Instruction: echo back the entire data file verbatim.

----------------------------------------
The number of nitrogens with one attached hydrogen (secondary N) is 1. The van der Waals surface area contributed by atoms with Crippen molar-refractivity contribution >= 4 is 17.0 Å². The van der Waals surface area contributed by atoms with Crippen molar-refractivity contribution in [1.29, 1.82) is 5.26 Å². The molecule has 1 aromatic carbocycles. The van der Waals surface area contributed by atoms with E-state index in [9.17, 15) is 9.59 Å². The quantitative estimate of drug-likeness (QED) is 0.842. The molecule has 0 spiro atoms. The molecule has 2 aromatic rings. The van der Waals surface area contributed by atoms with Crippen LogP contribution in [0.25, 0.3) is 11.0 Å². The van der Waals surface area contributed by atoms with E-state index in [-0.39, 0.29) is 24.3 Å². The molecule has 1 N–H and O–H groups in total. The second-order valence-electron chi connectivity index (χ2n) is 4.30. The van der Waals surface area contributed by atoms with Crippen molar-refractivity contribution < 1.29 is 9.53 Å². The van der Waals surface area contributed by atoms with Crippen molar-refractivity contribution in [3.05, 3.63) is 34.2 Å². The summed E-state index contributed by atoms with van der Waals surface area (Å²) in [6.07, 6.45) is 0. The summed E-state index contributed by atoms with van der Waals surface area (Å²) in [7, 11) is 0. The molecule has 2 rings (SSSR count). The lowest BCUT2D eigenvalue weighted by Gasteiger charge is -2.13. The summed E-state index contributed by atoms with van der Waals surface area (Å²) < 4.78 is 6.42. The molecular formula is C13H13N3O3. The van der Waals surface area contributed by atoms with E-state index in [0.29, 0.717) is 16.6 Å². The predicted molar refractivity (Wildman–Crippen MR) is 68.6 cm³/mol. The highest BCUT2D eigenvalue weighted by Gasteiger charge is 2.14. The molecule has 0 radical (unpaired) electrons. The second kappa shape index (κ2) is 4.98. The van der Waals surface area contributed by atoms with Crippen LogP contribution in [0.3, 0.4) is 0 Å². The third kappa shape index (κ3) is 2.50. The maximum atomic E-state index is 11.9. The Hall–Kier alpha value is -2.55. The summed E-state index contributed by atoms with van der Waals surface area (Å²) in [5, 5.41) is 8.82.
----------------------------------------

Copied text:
The number of nitrogens with one attached hydrogen (secondary N) is 1. The van der Waals surface area contributed by atoms with Crippen molar-refractivity contribution >= 4 is 17.0 Å². The van der Waals surface area contributed by atoms with Crippen molar-refractivity contribution in [1.29, 1.82) is 5.26 Å². The molecule has 1 aromatic carbocycles. The van der Waals surface area contributed by atoms with E-state index in [9.17, 15) is 9.59 Å². The quantitative estimate of drug-likeness (QED) is 0.842. The molecule has 0 spiro atoms. The molecule has 2 aromatic rings. The van der Waals surface area contributed by atoms with Crippen LogP contribution in [0.25, 0.3) is 11.0 Å². The van der Waals surface area contributed by atoms with E-state index in [-0.39, 0.29) is 24.3 Å². The molecule has 1 N–H and O–H groups in total. The second-order valence-electron chi connectivity index (χ2n) is 4.30. The van der Waals surface area contributed by atoms with Crippen molar-refractivity contribution < 1.29 is 9.53 Å². The van der Waals surface area contributed by atoms with Crippen molar-refractivity contribution in [3.05, 3.63) is 34.2 Å². The summed E-state index contributed by atoms with van der Waals surface area (Å²) in [6.07, 6.45) is 0. The summed E-state index contributed by atoms with van der Waals surface area (Å²) in [7, 11) is 0. The molecule has 2 rings (SSSR count). The lowest BCUT2D eigenvalue weighted by Gasteiger charge is -2.13. The summed E-state index contributed by atoms with van der Waals surface area (Å²) < 4.78 is 6.42. The molecular formula is C13H13N3O3. The van der Waals surface area contributed by atoms with E-state index in [0.29, 0.717) is 16.6 Å². The predicted molar refractivity (Wildman–Crippen MR) is 68.6 cm³/mol. The highest BCUT2D eigenvalue weighted by Gasteiger charge is 2.14. The molecule has 0 radical (unpaired) electrons. The second kappa shape index (κ2) is 4.98. The van der Waals surface area contributed by atoms with Crippen LogP contribution in [0.3, 0.4) is 0 Å². The third kappa shape index (κ3) is 2.50. The maximum atomic E-state index is 11.9. The Hall–Kier alpha value is -2.55. The summed E-state index contributed by atoms with van der Waals surface area (Å²) in [5, 5.41) is 8.82.